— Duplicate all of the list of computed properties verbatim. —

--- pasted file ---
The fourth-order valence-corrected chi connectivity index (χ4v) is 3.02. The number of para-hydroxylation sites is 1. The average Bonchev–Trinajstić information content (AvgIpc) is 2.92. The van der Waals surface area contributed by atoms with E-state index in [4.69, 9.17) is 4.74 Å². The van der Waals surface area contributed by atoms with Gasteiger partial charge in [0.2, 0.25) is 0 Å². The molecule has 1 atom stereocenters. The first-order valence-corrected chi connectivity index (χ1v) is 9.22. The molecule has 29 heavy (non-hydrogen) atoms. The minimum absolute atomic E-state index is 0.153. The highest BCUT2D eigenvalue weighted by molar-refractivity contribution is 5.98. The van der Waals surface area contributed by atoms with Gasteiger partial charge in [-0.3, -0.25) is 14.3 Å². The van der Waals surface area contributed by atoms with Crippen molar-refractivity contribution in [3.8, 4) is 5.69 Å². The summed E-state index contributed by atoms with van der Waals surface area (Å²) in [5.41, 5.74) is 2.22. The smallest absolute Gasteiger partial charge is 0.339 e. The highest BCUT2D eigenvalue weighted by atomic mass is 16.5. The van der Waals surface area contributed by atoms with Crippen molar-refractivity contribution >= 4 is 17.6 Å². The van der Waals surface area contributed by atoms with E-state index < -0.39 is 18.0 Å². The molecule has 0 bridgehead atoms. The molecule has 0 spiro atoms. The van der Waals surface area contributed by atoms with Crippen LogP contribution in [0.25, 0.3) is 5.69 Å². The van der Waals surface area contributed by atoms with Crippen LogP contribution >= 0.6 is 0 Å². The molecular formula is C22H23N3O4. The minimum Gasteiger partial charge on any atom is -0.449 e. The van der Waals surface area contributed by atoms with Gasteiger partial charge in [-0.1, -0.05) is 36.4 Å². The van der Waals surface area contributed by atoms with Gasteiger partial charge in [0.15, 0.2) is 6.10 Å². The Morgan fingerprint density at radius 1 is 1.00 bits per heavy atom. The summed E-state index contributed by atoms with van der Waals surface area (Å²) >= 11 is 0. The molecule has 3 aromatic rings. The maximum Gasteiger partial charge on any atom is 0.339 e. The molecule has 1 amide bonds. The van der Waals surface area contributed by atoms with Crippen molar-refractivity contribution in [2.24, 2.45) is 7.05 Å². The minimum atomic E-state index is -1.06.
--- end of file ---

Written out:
The fourth-order valence-corrected chi connectivity index (χ4v) is 3.02. The number of para-hydroxylation sites is 1. The average Bonchev–Trinajstić information content (AvgIpc) is 2.92. The van der Waals surface area contributed by atoms with E-state index in [4.69, 9.17) is 4.74 Å². The van der Waals surface area contributed by atoms with Gasteiger partial charge in [0.2, 0.25) is 0 Å². The molecule has 1 atom stereocenters. The first-order valence-corrected chi connectivity index (χ1v) is 9.22. The molecule has 29 heavy (non-hydrogen) atoms. The minimum absolute atomic E-state index is 0.153. The highest BCUT2D eigenvalue weighted by molar-refractivity contribution is 5.98. The van der Waals surface area contributed by atoms with Gasteiger partial charge in [-0.3, -0.25) is 14.3 Å². The van der Waals surface area contributed by atoms with Crippen molar-refractivity contribution in [3.8, 4) is 5.69 Å². The summed E-state index contributed by atoms with van der Waals surface area (Å²) in [5.41, 5.74) is 2.22. The smallest absolute Gasteiger partial charge is 0.339 e. The highest BCUT2D eigenvalue weighted by atomic mass is 16.5. The van der Waals surface area contributed by atoms with Crippen molar-refractivity contribution >= 4 is 17.6 Å². The van der Waals surface area contributed by atoms with E-state index < -0.39 is 18.0 Å². The molecule has 0 bridgehead atoms. The molecule has 0 spiro atoms. The van der Waals surface area contributed by atoms with Crippen LogP contribution in [0.25, 0.3) is 5.69 Å². The van der Waals surface area contributed by atoms with Crippen LogP contribution >= 0.6 is 0 Å². The molecular formula is C22H23N3O4. The minimum Gasteiger partial charge on any atom is -0.449 e. The van der Waals surface area contributed by atoms with Gasteiger partial charge in [-0.1, -0.05) is 36.4 Å². The van der Waals surface area contributed by atoms with Gasteiger partial charge in [0.15, 0.2) is 6.10 Å². The Morgan fingerprint density at radius 1 is 1.00 bits per heavy atom. The summed E-state index contributed by atoms with van der Waals surface area (Å²) >= 11 is 0. The molecule has 3 aromatic rings. The maximum Gasteiger partial charge on any atom is 0.339 e. The molecule has 1 amide bonds. The van der Waals surface area contributed by atoms with Crippen molar-refractivity contribution in [2.24, 2.45) is 7.05 Å². The minimum atomic E-state index is -1.06.